In 2009, things looked bleak for the nation’s amusement parks, with revenues sinking to $11.6 billion overall. But since then, as recovery for other industries has been sluggish, theme parks have experienced impressive growth. IBISWorld expects 2013 to be a record-breaking year for theme parks, raking in $13.4 billion. This would be a 2.8% increase from last year.
Disney exceeds expectations
The Walt Disney Company (NYSE:DIS) posted higher-than-expected earnings for its second quarter, due in part to the $3 million the company put into improving its parks, cruise ships, and resorts. Perhaps bolstered by $1.51 billion in income for its latest quarter, The Walt Disney Company (NYSE:DIS) raised ticket prices for its California and Florida parks. Visitors now pay $92 in California and $95 in Florida for a single-day admission.
But if analysts were worried higher prices might scare guests away, reports of longer-than-ever lines likely assuaged those concerns. Added to that is the fact that The Walt Disney Company (NYSE:DIS) hiked its prices last year, as well, and the company ended 2012 with larger-than-ever profits.
For The Walt Disney Company (NYSE:DIS), however, its media networks appear to be the biggest earners for the company. The owner of ABC, Lifetime, ESPN and more enjoyed nearly $5 billion in revenue from its networks for the second quarter, attributed largely to recent growth at ESPN. While its theme parks are still important to The Walt Disney Company (NYSE:DIS)’s shareholders, the performance of its media outlets appears to be more vital to the company’s earnings.
The wizarding world of Universal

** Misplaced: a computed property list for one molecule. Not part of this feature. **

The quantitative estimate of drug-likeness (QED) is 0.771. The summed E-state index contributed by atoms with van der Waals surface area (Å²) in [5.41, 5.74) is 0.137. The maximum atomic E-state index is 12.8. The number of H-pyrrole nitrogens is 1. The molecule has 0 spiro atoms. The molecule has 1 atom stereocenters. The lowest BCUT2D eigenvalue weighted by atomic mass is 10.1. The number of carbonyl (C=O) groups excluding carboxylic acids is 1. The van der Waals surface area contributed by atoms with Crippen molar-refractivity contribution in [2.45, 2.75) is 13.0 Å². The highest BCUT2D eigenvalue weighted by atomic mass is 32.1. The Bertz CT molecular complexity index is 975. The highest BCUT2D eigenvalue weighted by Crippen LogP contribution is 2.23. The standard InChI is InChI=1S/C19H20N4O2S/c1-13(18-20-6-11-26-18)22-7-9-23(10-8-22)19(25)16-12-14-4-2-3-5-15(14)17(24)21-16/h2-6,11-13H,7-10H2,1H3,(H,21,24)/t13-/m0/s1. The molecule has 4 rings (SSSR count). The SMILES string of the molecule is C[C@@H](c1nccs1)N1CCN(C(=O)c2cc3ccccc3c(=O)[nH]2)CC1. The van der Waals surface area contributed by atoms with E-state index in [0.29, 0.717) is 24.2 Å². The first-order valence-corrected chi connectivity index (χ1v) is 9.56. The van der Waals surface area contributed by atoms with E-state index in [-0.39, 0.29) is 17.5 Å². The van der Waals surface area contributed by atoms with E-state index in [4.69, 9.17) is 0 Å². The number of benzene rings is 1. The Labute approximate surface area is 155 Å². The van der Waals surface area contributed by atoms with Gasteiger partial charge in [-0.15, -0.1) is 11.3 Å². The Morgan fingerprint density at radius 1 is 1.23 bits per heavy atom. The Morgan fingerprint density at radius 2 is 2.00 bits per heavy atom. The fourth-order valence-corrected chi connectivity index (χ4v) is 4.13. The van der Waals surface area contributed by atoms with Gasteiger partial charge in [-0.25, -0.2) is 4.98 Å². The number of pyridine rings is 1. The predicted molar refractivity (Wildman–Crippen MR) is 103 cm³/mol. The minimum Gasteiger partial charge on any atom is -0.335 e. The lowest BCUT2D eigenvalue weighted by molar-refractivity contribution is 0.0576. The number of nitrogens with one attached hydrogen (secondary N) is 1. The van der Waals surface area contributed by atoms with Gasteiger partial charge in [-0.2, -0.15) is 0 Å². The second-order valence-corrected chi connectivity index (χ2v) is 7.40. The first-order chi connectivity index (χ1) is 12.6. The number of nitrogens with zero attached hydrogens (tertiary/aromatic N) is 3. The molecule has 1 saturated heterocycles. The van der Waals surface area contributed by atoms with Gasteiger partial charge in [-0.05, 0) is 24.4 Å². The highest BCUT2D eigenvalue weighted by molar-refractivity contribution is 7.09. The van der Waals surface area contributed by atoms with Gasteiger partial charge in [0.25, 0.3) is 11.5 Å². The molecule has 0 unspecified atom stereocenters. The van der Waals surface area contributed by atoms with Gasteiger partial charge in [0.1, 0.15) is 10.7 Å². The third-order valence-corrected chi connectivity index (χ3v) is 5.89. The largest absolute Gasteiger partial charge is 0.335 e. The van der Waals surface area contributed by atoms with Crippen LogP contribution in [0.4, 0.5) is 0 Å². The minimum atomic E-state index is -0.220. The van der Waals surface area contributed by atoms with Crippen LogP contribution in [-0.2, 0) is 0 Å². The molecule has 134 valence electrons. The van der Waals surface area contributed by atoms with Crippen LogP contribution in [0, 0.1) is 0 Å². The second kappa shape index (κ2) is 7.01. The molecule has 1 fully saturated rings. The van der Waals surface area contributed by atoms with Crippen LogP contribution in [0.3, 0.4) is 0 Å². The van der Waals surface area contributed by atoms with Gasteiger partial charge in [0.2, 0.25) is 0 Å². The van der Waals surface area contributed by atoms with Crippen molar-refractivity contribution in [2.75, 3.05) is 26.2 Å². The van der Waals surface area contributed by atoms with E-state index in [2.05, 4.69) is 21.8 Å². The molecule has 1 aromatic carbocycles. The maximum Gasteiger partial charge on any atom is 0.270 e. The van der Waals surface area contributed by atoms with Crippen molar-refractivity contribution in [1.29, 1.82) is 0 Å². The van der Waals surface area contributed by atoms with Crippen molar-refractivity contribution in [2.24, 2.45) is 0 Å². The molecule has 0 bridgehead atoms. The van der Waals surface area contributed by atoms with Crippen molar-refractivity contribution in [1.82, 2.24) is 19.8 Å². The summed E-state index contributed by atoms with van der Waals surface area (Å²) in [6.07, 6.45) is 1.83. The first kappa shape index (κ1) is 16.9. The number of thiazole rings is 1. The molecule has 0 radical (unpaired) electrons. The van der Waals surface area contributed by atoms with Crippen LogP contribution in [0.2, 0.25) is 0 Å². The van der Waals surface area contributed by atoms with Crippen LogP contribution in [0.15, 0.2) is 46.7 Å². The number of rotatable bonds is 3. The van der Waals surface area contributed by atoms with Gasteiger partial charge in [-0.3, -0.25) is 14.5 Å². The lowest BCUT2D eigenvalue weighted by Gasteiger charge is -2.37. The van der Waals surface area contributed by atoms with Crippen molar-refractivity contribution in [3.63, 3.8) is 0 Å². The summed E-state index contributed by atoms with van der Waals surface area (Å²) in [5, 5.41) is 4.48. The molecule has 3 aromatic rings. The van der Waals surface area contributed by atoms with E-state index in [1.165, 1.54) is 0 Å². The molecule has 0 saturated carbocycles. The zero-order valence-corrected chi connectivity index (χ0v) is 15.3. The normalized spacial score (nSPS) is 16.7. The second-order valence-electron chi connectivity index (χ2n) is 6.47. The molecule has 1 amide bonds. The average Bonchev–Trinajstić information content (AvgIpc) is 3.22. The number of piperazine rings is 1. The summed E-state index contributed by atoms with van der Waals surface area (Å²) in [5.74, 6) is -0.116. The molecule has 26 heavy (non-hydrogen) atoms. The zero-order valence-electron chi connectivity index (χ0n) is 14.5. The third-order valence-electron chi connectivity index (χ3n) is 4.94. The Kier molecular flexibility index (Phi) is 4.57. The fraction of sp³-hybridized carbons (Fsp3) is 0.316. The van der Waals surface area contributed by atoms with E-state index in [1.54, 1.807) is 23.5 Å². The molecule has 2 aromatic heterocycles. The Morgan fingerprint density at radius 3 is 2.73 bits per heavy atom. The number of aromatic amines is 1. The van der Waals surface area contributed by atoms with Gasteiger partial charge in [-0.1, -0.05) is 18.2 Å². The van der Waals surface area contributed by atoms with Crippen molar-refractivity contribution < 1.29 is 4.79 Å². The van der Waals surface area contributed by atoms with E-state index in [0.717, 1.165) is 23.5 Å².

Thanks to the magic of a certain young wizard, Comcast Corporation (NASDAQ:CMCSA)’s Islands of Adventure at Universal Studios saw a 66% leap in admissions from 2009 to 2011. This period was significant because The Wizarding World of Harry Potter debuted in 2010, with an expected expansion to the adjacent Universal Studios Florida park in 2014. Plans to add The Wizarding World of Harry Potter to its Hollywood theme park the next few years are currently underway.
Last year, theme parks were big earners for Comcast Corporation (NASDAQ:CMCSA), with the company achieving $2.1 billion in sales in 2012. Obviously, its parks are only one of many ventures for the country’s largest cable service provider. In addition to its parks and cable customers, Comcast Corporation (NASDAQ:CMCSA) owns NBC and CNBC, along with significant holdings in several other cable outlets. Still, parks are an important new part of Comcast Corporation (NASDAQ:CMCSA)’s business, with the company reporting Universal theme parks as a “standout” in its earning report. Profits on NBCUniversal fell 2.4 percent, while theme park revenue rose 12.2 percent during the same period.
Not to be outdone by Disney, Universal Studios Florida actually boosted its ticket prices this year to $92, beating Disney by becoming the first park to lift ticket prices above $90. But will it harm sales? With Universal Orlando now offering new rides based on the films Transformers and Despicable Me, movie fans will likely show up to try them out. But loyal Harry Potter fans will no doubt pay the new price to try out the new Harry Potter and the Forbidden Journey ride at Universal Orlando.
Six Flags Entertainment Corp (NYSE:SIX) over everywhere
While it’s no Disney, the Six Flags Entertainment Corp (NYSE:SIX) chain of amusement parks is no slouch in the amusement-park game itself. Known as the world’s largest chain of theme parks, the company operates 19 venues throughout North America, including Six Flags parks in 11 states, Canada, and Mexico.